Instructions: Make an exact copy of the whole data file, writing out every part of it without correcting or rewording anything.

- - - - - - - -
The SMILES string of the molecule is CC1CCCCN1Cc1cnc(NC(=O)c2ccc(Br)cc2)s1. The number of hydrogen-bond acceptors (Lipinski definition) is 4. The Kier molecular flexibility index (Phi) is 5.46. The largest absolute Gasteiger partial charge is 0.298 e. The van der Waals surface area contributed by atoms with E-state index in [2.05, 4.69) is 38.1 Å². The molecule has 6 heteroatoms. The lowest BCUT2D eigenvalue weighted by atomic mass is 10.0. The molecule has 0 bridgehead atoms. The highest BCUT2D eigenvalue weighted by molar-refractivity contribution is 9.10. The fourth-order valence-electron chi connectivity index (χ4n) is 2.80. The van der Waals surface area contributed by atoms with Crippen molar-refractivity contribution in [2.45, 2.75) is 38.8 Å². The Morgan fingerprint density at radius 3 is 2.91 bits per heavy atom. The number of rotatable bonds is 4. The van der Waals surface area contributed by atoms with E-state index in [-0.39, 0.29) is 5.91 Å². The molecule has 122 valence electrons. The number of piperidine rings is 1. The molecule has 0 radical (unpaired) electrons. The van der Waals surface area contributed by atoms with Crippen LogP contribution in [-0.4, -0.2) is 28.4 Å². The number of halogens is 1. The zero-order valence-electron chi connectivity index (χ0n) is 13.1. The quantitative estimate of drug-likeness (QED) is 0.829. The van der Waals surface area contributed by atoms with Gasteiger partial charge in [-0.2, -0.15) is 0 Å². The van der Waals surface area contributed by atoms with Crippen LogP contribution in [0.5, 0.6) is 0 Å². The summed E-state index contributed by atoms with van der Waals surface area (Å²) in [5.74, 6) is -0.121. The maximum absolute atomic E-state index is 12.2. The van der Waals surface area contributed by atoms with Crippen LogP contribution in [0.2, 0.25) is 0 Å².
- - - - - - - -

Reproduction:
The SMILES string of the molecule is CC1CCCCN1Cc1cnc(NC(=O)c2ccc(Br)cc2)s1. The number of hydrogen-bond acceptors (Lipinski definition) is 4. The Kier molecular flexibility index (Phi) is 5.46. The largest absolute Gasteiger partial charge is 0.298 e. The van der Waals surface area contributed by atoms with E-state index in [2.05, 4.69) is 38.1 Å². The molecule has 6 heteroatoms. The lowest BCUT2D eigenvalue weighted by atomic mass is 10.0. The molecule has 0 bridgehead atoms. The highest BCUT2D eigenvalue weighted by molar-refractivity contribution is 9.10. The fourth-order valence-electron chi connectivity index (χ4n) is 2.80. The van der Waals surface area contributed by atoms with Crippen molar-refractivity contribution in [2.45, 2.75) is 38.8 Å². The Morgan fingerprint density at radius 3 is 2.91 bits per heavy atom. The number of rotatable bonds is 4. The van der Waals surface area contributed by atoms with E-state index in [-0.39, 0.29) is 5.91 Å². The molecule has 122 valence electrons. The number of piperidine rings is 1. The molecule has 0 radical (unpaired) electrons. The van der Waals surface area contributed by atoms with Crippen LogP contribution in [-0.4, -0.2) is 28.4 Å². The number of halogens is 1. The zero-order valence-electron chi connectivity index (χ0n) is 13.1. The quantitative estimate of drug-likeness (QED) is 0.829. The van der Waals surface area contributed by atoms with Gasteiger partial charge in [-0.2, -0.15) is 0 Å². The van der Waals surface area contributed by atoms with Crippen LogP contribution in [0.5, 0.6) is 0 Å². The summed E-state index contributed by atoms with van der Waals surface area (Å²) in [5.74, 6) is -0.121. The maximum absolute atomic E-state index is 12.2. The van der Waals surface area contributed by atoms with Crippen LogP contribution in [0.2, 0.25) is 0 Å².